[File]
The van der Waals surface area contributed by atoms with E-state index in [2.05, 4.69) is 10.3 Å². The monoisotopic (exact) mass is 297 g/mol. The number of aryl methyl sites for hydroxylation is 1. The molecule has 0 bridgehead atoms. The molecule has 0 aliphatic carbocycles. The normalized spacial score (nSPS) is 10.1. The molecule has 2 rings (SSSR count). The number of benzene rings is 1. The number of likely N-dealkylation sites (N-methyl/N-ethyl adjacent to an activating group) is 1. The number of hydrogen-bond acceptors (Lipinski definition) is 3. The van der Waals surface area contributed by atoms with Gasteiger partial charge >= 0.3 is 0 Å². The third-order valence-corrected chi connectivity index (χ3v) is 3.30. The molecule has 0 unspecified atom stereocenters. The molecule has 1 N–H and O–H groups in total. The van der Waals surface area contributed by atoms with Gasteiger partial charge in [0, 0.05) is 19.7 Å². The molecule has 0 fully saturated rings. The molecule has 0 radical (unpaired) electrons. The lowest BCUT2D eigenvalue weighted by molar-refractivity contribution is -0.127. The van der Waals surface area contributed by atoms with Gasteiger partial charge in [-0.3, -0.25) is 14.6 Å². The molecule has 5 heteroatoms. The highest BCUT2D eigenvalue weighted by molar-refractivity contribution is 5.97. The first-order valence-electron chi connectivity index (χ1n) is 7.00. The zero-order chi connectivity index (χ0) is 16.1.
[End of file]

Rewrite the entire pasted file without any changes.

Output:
The van der Waals surface area contributed by atoms with E-state index in [2.05, 4.69) is 10.3 Å². The monoisotopic (exact) mass is 297 g/mol. The number of aryl methyl sites for hydroxylation is 1. The molecule has 0 bridgehead atoms. The molecule has 0 aliphatic carbocycles. The normalized spacial score (nSPS) is 10.1. The molecule has 2 rings (SSSR count). The number of benzene rings is 1. The number of likely N-dealkylation sites (N-methyl/N-ethyl adjacent to an activating group) is 1. The number of hydrogen-bond acceptors (Lipinski definition) is 3. The van der Waals surface area contributed by atoms with Gasteiger partial charge >= 0.3 is 0 Å². The third-order valence-corrected chi connectivity index (χ3v) is 3.30. The molecule has 0 unspecified atom stereocenters. The molecule has 1 N–H and O–H groups in total. The van der Waals surface area contributed by atoms with Gasteiger partial charge in [0, 0.05) is 19.7 Å². The molecule has 0 fully saturated rings. The molecule has 0 radical (unpaired) electrons. The lowest BCUT2D eigenvalue weighted by molar-refractivity contribution is -0.127. The van der Waals surface area contributed by atoms with Gasteiger partial charge in [-0.3, -0.25) is 14.6 Å². The molecule has 5 heteroatoms. The highest BCUT2D eigenvalue weighted by molar-refractivity contribution is 5.97. The first-order valence-electron chi connectivity index (χ1n) is 7.00. The zero-order chi connectivity index (χ0) is 16.1.